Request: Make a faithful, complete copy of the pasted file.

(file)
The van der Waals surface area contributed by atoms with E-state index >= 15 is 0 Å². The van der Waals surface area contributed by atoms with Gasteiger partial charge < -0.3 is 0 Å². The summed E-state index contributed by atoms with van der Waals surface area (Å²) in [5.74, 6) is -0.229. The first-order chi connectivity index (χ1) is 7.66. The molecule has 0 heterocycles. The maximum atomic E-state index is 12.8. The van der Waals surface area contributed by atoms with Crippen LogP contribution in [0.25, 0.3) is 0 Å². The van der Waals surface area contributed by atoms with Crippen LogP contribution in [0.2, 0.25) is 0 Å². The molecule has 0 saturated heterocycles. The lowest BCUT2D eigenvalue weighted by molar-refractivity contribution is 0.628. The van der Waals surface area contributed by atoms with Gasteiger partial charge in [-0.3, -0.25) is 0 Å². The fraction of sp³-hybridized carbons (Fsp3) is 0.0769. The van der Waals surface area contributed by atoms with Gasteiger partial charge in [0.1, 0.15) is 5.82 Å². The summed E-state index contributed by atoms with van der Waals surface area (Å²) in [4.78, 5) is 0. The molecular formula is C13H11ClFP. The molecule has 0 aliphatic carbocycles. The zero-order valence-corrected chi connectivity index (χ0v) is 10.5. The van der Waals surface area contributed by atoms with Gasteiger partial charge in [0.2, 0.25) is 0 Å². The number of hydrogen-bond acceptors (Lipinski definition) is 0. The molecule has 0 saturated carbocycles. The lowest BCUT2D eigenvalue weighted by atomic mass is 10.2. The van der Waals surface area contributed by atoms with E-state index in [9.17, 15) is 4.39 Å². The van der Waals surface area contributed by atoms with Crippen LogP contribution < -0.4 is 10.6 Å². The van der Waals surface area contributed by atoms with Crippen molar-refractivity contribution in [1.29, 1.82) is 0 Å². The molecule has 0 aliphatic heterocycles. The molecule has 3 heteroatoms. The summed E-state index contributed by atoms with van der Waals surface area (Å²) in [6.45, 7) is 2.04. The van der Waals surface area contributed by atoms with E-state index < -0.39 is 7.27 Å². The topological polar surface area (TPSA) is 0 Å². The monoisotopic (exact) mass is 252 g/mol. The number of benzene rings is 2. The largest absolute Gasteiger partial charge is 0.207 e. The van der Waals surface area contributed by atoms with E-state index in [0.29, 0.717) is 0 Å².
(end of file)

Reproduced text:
The van der Waals surface area contributed by atoms with E-state index >= 15 is 0 Å². The van der Waals surface area contributed by atoms with Gasteiger partial charge < -0.3 is 0 Å². The summed E-state index contributed by atoms with van der Waals surface area (Å²) in [5.74, 6) is -0.229. The first-order chi connectivity index (χ1) is 7.66. The molecule has 0 heterocycles. The maximum atomic E-state index is 12.8. The van der Waals surface area contributed by atoms with Crippen LogP contribution in [0.25, 0.3) is 0 Å². The van der Waals surface area contributed by atoms with Crippen LogP contribution in [0.2, 0.25) is 0 Å². The molecule has 0 saturated heterocycles. The lowest BCUT2D eigenvalue weighted by molar-refractivity contribution is 0.628. The van der Waals surface area contributed by atoms with Gasteiger partial charge in [-0.3, -0.25) is 0 Å². The fraction of sp³-hybridized carbons (Fsp3) is 0.0769. The van der Waals surface area contributed by atoms with Gasteiger partial charge in [0.1, 0.15) is 5.82 Å². The summed E-state index contributed by atoms with van der Waals surface area (Å²) in [4.78, 5) is 0. The molecular formula is C13H11ClFP. The molecule has 0 aliphatic carbocycles. The zero-order valence-corrected chi connectivity index (χ0v) is 10.5. The van der Waals surface area contributed by atoms with Gasteiger partial charge in [0.2, 0.25) is 0 Å². The number of hydrogen-bond acceptors (Lipinski definition) is 0. The molecule has 0 saturated carbocycles. The lowest BCUT2D eigenvalue weighted by atomic mass is 10.2. The van der Waals surface area contributed by atoms with E-state index in [9.17, 15) is 4.39 Å². The van der Waals surface area contributed by atoms with Crippen LogP contribution < -0.4 is 10.6 Å². The van der Waals surface area contributed by atoms with Crippen molar-refractivity contribution in [1.29, 1.82) is 0 Å². The molecule has 0 aliphatic heterocycles. The molecule has 3 heteroatoms. The summed E-state index contributed by atoms with van der Waals surface area (Å²) in [6.45, 7) is 2.04. The van der Waals surface area contributed by atoms with E-state index < -0.39 is 7.27 Å². The topological polar surface area (TPSA) is 0 Å². The monoisotopic (exact) mass is 252 g/mol. The number of benzene rings is 2. The largest absolute Gasteiger partial charge is 0.207 e. The van der Waals surface area contributed by atoms with E-state index in [0.29, 0.717) is 0 Å².